Nerd in Transistion: Tomorrow Kenai is Going to the Vet

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Nerd in Transistion: Tomorrow Kenai is Going to the Vet


a blogumn by Kelly Kaboom Lett

Thanksgiving Eve & Day, 2009
Marquette,  MI

kellyandkenaiFor the first time in almost ten years I am home for Thanksgiving. This is a noteworthy event. Since moving from the security of my parents home in Michigan to New York and then onto LA, I have always come back for Christmas, but never the great feast.

Though the most familial of all holidays, it just never seemed important enough to return for. Typically I fly into Michigan for a little ho-ho-ho, ankle deep snow, pretty packages, glutenous meals, fights with my Mother and gorgeous candle-lit services.

As soon as it’s all done I climb on a big ‘ol jet airliner and get carried far away. This may sound bad, but truthfully I love my family fiercely. It is this fierce devotion that has me back after such an absence. Still being a struggling artist there can only be one flight across country and it had to happen now.

My oldest cousin is fighting stage 4 lung cancer, she’s all of 42. A non-smoking, marathon runner with two teenagers and a loving husband; this wasn’t suppose to happen to her. It wasn’t suppose to happen to us. We’re a strong, healthy, stubborn crew; a real bunch of tough cookies. So how did a young leader in the family come to fight for her life? Without an answer we have swooped into the U.P. eager to love her before it’s too late.

To go along with this is a rapidly aging dog who’s own health is in decline. This isn’t just any dog, she is the essence of the term, man’s best friend. Shortly before I turned 18 I paid $50 for the pick of the litter of Chow/Pit mixes. A roly-poly ball of black and white fur with more spirit then her puppy belly could hold, I fell in love immediately. As she grew it was evident that she was not a Chow/Pit mix, but it didn’t matter, she was everybody’s favorite. I named her Kenai after a bald eagle at the zoo. Kenai quickly proved her intelligence by learning commands I never taught, her devotion by pushing through two torn ACL’s each requiring surgery, her love by being ever present and her gentleness by becoming a therapy dog traveling to hospitals and rest homes. Over the years my father often commented on his love for this exceptional creature; he often finished by saying how difficult it would be to let her go. Now that time has come.

This Thanksgiving morning as I sipped a mimosa in my Aunt’s kitchen he turned to me and said, “Well are we all in agreement that tomorrow Kenai is going into the vet?”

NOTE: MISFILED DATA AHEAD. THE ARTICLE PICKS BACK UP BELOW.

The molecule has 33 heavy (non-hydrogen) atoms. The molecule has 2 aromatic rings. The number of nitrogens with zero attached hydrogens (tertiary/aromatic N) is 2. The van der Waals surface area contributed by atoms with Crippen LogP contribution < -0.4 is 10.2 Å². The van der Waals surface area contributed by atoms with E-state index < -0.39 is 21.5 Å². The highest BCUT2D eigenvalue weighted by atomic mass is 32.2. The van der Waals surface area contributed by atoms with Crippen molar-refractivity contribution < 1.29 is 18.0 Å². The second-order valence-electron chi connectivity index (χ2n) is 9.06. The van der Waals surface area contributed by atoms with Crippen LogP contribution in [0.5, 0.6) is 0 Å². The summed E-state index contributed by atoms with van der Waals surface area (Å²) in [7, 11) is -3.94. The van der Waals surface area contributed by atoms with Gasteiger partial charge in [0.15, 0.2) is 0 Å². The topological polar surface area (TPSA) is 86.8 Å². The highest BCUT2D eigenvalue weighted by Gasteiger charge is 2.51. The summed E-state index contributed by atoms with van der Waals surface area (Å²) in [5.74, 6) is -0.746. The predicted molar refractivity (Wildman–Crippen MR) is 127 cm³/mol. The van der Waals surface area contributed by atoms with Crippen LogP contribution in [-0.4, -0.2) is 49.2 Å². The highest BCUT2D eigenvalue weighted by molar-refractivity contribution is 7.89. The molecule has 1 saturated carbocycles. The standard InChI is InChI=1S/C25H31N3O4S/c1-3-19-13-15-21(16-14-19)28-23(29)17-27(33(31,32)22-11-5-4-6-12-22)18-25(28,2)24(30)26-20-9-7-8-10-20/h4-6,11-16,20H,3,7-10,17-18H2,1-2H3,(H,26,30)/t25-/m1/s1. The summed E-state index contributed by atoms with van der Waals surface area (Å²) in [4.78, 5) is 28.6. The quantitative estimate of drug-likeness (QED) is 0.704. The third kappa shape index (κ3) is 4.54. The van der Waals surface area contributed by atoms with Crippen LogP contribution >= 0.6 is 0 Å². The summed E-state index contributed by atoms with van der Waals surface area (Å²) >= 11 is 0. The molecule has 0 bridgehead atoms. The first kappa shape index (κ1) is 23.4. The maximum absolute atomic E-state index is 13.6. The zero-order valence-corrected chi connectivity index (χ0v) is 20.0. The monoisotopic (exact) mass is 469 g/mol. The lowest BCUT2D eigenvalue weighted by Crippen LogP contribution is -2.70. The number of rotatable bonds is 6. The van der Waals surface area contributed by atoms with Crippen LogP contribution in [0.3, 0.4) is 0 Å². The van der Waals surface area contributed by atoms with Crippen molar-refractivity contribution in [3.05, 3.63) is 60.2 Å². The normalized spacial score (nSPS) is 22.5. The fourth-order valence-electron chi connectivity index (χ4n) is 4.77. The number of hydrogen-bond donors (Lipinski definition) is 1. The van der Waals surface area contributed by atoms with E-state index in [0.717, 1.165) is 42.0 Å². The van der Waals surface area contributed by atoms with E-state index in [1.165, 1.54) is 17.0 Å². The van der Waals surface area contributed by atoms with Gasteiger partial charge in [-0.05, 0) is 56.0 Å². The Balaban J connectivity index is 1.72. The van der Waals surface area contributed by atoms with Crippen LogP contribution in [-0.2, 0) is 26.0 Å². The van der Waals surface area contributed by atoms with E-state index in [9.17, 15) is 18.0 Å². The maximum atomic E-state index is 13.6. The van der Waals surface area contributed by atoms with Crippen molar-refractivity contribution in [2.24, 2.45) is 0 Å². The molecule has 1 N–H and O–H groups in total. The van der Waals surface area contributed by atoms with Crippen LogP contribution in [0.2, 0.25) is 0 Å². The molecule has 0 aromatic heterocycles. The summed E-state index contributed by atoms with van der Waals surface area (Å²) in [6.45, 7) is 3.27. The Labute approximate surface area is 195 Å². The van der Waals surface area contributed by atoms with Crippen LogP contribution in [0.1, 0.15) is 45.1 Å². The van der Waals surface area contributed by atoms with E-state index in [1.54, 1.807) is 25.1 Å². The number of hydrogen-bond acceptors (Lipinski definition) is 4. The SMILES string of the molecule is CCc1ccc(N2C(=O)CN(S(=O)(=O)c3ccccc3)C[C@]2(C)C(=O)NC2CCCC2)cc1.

The room got quiet as I paused, looking at him hard. I turned my gaze out the window to the crashing waves of Lake Superior. A fierce wind blew slapping cold rain against the glass, yet all I saw was my dog’s life flash before my eyes. Did you know that could happen? I didn’t. In time I turned back to look into my father’s now red rimmed eyes, “Yeah.” I said softly and nodded.

We settled on burying her in the dune. Excusing myself I went downstairs to pet her as she lay on the bed she hadn’t moved from all day. With tears flowing I told her she had been a very good girl and it was OK to go now, we had all said goodbye and she is going to rest in her favorite place forever. If only it were that easy. The dog’s a fighter, unfortunately this is a battle she can’t win.

Dinner would commence at 5pm, later than usual so my cousin could rest from her most recent chemo treatment. When they all arrived I was shocked by how good she looked. In my mind I had created this hairless waif bravely fighting through her last days while vomiting up sips of water. To look at her there is no evidence that anything is wrong. She cracked jokes, told stories, ate second helpings and scratched her daughters back as her son gave us a little guitar recital. There was no talk of cancer today. Instead we all enjoyed an amazing meal. I’m not kidding everything was made from scratch and absolutely perfect. I’ve never experienced anything like it. No coarse words were spoken, no teardrops fell; laughter richer than the aroma of roast turkey filled the air. While I wish we had all come together for reasons other then terminal illness I am so glad we did.

This day I am thankful to be sitting at the same table as my sister. I am thankful to share the same strong genes keeping my cousin going. I am thankful for parents determined to keep us together. I am thankful for the softness of thick black and white fur. I am thankful for the transitions that bring us together, test our resolve and strengthen our bonds. I pray that God blesses you as he has me.

**At 9:26am on November 27 Kenai was laid to rest on the banks of the mighty Lake Superior as a bitter wind blew and my father sobbed.